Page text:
Battle for Tripsrath - Schinveld 24th November 1944
On the 22nd November 1944, news was received that the Worcesters were to be relieved that next day by 5th Wiltshires, who had been holding the village of Birgden for the last twelve days. This was welcome news for the Worcester men who suffered continuous shelling in their forward positions in Tripsrath and Rischden.
The relief was carefully planned by the two Commanding Officers and by 04.10 hours on November 23rd the 5th Wiltshires had taken over all the positions.
The enemy still held a few houses at the extreme North-West corner of Tripsrath, which were to prove difficult for the 5th Wiltshires to clear in the coming days.
Lieut. Peter Wade, (11 Platoon, ‘B’ Company), recalls the time: "After being relieved by the 5th Wiltshires, I sat on the steps of Tripsrath church with Major Jerry Clover the much loved commander of ‘C’ Company, awaiting transport to take us back to the rest area. We spent an hour enjoying the occasional swig of ‘medicinal’ rum, and chatting about the misfortunes of war. After a few swigs, Jerry — many years older than me (age 38) said, 'Seriously, Peter, I’m really getting too old for this lark!' "
Tripsrath, inside St. Anna Church
The inside of the church prior to the artillery barrage
(photo Louis Scully private collection)
Tripsrath, inside St. Anna Church
Damaged due to artillery barrage put down by both twenty five pounders and mediums to cover the advance of ‘A’ and ‘D’ Companies to take the village.
(photo Erich & Hildegard Krämer)
Later that night, once the handover was completed, the men of the Worcesters made their way down the muddy and bomb cratered tracks to Bauchem where TCV’s (Troop carrying Vehicles) were waiting to transport them back to the relative safety of Schinveld, a small village just over the frontier back into Holland.
The Worcesters were eventually received in the small hours of the 24th November by the people of Schinveld, a small village in Holland very close to the German frontier and about two miles north of Brunssum. It absorbed the Battalion with a hearty welcome despite their mud-plastered, unwashed and unshaven condition.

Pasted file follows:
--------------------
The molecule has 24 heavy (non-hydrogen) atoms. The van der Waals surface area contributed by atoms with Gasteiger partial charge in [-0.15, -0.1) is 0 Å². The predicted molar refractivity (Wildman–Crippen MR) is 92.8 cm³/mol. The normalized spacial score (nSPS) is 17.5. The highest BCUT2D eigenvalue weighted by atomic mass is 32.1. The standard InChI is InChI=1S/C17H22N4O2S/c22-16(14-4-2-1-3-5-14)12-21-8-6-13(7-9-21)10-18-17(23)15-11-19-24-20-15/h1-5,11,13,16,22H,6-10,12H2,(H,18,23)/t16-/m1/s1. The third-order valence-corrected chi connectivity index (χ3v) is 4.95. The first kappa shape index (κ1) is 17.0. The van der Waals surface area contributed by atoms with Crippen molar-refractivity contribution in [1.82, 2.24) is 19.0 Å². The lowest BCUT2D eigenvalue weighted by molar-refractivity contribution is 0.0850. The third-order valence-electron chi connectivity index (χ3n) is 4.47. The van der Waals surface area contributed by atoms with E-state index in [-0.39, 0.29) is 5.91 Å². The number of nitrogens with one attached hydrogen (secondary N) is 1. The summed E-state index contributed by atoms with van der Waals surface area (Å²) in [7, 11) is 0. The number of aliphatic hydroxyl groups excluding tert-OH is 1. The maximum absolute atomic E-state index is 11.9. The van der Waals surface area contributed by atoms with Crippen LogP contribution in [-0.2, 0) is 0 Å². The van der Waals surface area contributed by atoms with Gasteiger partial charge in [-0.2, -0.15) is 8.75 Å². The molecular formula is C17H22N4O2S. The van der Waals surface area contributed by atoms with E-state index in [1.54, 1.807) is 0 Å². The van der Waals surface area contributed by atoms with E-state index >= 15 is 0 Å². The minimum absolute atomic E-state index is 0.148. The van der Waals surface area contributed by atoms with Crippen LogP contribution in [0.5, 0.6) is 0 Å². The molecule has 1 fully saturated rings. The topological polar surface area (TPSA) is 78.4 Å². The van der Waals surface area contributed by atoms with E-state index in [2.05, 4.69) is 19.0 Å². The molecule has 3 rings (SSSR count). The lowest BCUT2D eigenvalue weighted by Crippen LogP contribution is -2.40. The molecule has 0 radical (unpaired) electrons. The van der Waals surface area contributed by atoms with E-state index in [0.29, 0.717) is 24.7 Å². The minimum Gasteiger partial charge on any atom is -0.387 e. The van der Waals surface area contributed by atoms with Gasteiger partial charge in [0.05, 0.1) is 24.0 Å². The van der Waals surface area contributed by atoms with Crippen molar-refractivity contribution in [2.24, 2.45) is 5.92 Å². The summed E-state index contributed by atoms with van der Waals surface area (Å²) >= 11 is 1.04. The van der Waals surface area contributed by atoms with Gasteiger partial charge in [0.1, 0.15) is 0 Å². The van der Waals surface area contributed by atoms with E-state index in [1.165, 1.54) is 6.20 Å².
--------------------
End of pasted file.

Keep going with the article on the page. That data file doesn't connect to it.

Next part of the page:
The Adjutant, Captain W. L. Leadbeater, had preceded the Battalion by some six hours and had warned the people in the village of the Worcesters pending arrival. As the troops arrived in the village the Company Colour Sergeants met their Companies and distributed them amongst the various houses in the village.
Private Thomas Scully (‘A’ Company) recalls: "We had just crossed the Dutch/German Frontier and arrived in the small village of Schinveld at about 06.30 hours on the morning of 24th November 1944, as we entered the we were directed to our billets. I and two other men from 'A' Company were billed with Keulers family home (31 Eindstraat), which was the first main street as they entered the village. Mr. Keulers was the village policeman and they had two children. They made us most welcome giving us clean sheets and their best beds to sleep in. They also insisted in taking away our muddy clothes and boots, returning them later cleaned and dried. For the past days the Keulers had been sleeping in their cellar for fear of bombing"
Worcestershire Battalion route to rest area at Schinveld (24th November 1944)
The Battalion spent 24th, 25th and 26th in Schinveld resting and enjoying the company of the local Dutch folk who went out of their way to make them feel welcome. Regular transport was also arranged to convey the troops to and from the coalmines at Brunssum where they could enjoy the delights of hot baths.
Eindstraat, Schinveld – house where some of the Worcestershires were billeted